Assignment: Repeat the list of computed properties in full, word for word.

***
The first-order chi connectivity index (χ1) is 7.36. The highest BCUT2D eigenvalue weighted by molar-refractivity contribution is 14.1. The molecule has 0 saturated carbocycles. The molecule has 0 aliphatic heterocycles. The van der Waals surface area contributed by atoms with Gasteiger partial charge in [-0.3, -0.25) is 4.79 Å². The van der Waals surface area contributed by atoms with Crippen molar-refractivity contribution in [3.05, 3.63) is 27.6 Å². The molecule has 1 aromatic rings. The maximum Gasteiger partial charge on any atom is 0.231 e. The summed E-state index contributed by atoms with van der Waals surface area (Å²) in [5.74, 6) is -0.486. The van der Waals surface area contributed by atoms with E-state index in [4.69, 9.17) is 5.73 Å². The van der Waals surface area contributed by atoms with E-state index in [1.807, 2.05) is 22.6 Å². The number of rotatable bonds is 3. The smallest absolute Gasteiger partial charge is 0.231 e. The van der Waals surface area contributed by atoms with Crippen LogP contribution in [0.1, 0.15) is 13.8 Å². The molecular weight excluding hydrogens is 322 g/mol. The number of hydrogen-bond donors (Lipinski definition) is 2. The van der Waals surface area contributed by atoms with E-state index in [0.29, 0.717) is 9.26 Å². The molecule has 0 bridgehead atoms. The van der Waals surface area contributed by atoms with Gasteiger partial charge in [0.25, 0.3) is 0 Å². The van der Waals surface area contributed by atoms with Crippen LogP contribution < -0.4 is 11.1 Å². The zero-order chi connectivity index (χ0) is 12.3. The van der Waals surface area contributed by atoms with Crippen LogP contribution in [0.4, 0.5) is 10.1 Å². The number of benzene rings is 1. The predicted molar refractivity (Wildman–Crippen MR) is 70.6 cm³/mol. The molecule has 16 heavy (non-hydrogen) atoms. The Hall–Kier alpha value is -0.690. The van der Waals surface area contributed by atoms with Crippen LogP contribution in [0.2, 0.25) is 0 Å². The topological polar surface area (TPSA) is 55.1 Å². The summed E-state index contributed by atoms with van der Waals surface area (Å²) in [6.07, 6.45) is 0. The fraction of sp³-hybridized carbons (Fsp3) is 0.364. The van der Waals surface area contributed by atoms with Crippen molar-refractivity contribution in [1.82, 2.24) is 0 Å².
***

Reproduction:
The first-order chi connectivity index (χ1) is 7.36. The highest BCUT2D eigenvalue weighted by molar-refractivity contribution is 14.1. The molecule has 0 saturated carbocycles. The molecule has 0 aliphatic heterocycles. The van der Waals surface area contributed by atoms with Gasteiger partial charge in [-0.3, -0.25) is 4.79 Å². The van der Waals surface area contributed by atoms with Crippen molar-refractivity contribution in [3.05, 3.63) is 27.6 Å². The molecule has 1 aromatic rings. The maximum Gasteiger partial charge on any atom is 0.231 e. The summed E-state index contributed by atoms with van der Waals surface area (Å²) in [5.74, 6) is -0.486. The van der Waals surface area contributed by atoms with E-state index in [4.69, 9.17) is 5.73 Å². The van der Waals surface area contributed by atoms with E-state index in [1.807, 2.05) is 22.6 Å². The number of rotatable bonds is 3. The smallest absolute Gasteiger partial charge is 0.231 e. The van der Waals surface area contributed by atoms with Crippen LogP contribution in [0.1, 0.15) is 13.8 Å². The molecular weight excluding hydrogens is 322 g/mol. The number of hydrogen-bond donors (Lipinski definition) is 2. The van der Waals surface area contributed by atoms with E-state index in [0.29, 0.717) is 9.26 Å². The molecule has 0 bridgehead atoms. The van der Waals surface area contributed by atoms with Gasteiger partial charge in [0.25, 0.3) is 0 Å². The van der Waals surface area contributed by atoms with Crippen LogP contribution < -0.4 is 11.1 Å². The zero-order chi connectivity index (χ0) is 12.3. The van der Waals surface area contributed by atoms with Crippen LogP contribution in [0.4, 0.5) is 10.1 Å². The number of benzene rings is 1. The predicted molar refractivity (Wildman–Crippen MR) is 70.6 cm³/mol. The molecule has 16 heavy (non-hydrogen) atoms. The Hall–Kier alpha value is -0.690. The van der Waals surface area contributed by atoms with Crippen LogP contribution in [0.2, 0.25) is 0 Å². The topological polar surface area (TPSA) is 55.1 Å². The summed E-state index contributed by atoms with van der Waals surface area (Å²) in [6.07, 6.45) is 0. The fraction of sp³-hybridized carbons (Fsp3) is 0.364. The van der Waals surface area contributed by atoms with Crippen molar-refractivity contribution in [1.82, 2.24) is 0 Å².